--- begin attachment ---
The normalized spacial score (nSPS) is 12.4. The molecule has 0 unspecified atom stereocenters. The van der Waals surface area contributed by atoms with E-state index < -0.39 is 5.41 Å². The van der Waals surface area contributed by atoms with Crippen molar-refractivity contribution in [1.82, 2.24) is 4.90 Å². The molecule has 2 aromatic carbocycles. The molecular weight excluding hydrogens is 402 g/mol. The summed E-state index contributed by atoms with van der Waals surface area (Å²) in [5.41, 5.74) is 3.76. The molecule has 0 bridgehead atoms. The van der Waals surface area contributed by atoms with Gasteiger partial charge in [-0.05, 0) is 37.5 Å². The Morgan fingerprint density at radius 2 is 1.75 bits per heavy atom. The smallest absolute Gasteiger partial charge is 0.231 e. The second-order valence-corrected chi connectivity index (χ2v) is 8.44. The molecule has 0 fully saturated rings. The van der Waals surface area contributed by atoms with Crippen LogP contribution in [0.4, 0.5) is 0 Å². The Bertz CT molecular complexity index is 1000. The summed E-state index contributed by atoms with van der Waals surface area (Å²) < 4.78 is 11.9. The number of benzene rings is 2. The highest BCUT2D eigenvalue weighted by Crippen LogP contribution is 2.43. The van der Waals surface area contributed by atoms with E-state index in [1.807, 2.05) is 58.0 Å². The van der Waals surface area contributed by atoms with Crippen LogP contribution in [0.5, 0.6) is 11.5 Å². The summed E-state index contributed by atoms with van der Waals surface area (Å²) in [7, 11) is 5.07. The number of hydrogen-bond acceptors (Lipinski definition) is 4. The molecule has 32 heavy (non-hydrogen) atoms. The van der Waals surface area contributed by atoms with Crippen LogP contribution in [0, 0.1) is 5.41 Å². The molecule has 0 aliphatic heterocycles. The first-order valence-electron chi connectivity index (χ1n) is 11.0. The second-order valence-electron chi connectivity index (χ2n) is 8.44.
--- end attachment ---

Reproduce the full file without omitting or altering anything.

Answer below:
The normalized spacial score (nSPS) is 12.4. The molecule has 0 unspecified atom stereocenters. The van der Waals surface area contributed by atoms with E-state index < -0.39 is 5.41 Å². The van der Waals surface area contributed by atoms with Crippen molar-refractivity contribution in [1.82, 2.24) is 4.90 Å². The molecule has 2 aromatic carbocycles. The molecular weight excluding hydrogens is 402 g/mol. The summed E-state index contributed by atoms with van der Waals surface area (Å²) in [5.41, 5.74) is 3.76. The molecule has 0 bridgehead atoms. The van der Waals surface area contributed by atoms with Gasteiger partial charge in [-0.05, 0) is 37.5 Å². The Morgan fingerprint density at radius 2 is 1.75 bits per heavy atom. The smallest absolute Gasteiger partial charge is 0.231 e. The second-order valence-corrected chi connectivity index (χ2v) is 8.44. The molecule has 0 fully saturated rings. The van der Waals surface area contributed by atoms with Crippen LogP contribution in [0.4, 0.5) is 0 Å². The Bertz CT molecular complexity index is 1000. The summed E-state index contributed by atoms with van der Waals surface area (Å²) < 4.78 is 11.9. The number of benzene rings is 2. The highest BCUT2D eigenvalue weighted by Crippen LogP contribution is 2.43. The van der Waals surface area contributed by atoms with E-state index in [1.807, 2.05) is 58.0 Å². The van der Waals surface area contributed by atoms with Crippen LogP contribution in [0.5, 0.6) is 11.5 Å². The summed E-state index contributed by atoms with van der Waals surface area (Å²) in [7, 11) is 5.07. The number of hydrogen-bond acceptors (Lipinski definition) is 4. The molecule has 32 heavy (non-hydrogen) atoms. The van der Waals surface area contributed by atoms with Crippen LogP contribution in [0, 0.1) is 5.41 Å². The molecule has 0 aliphatic heterocycles. The first-order valence-electron chi connectivity index (χ1n) is 11.0. The second-order valence-electron chi connectivity index (χ2n) is 8.44.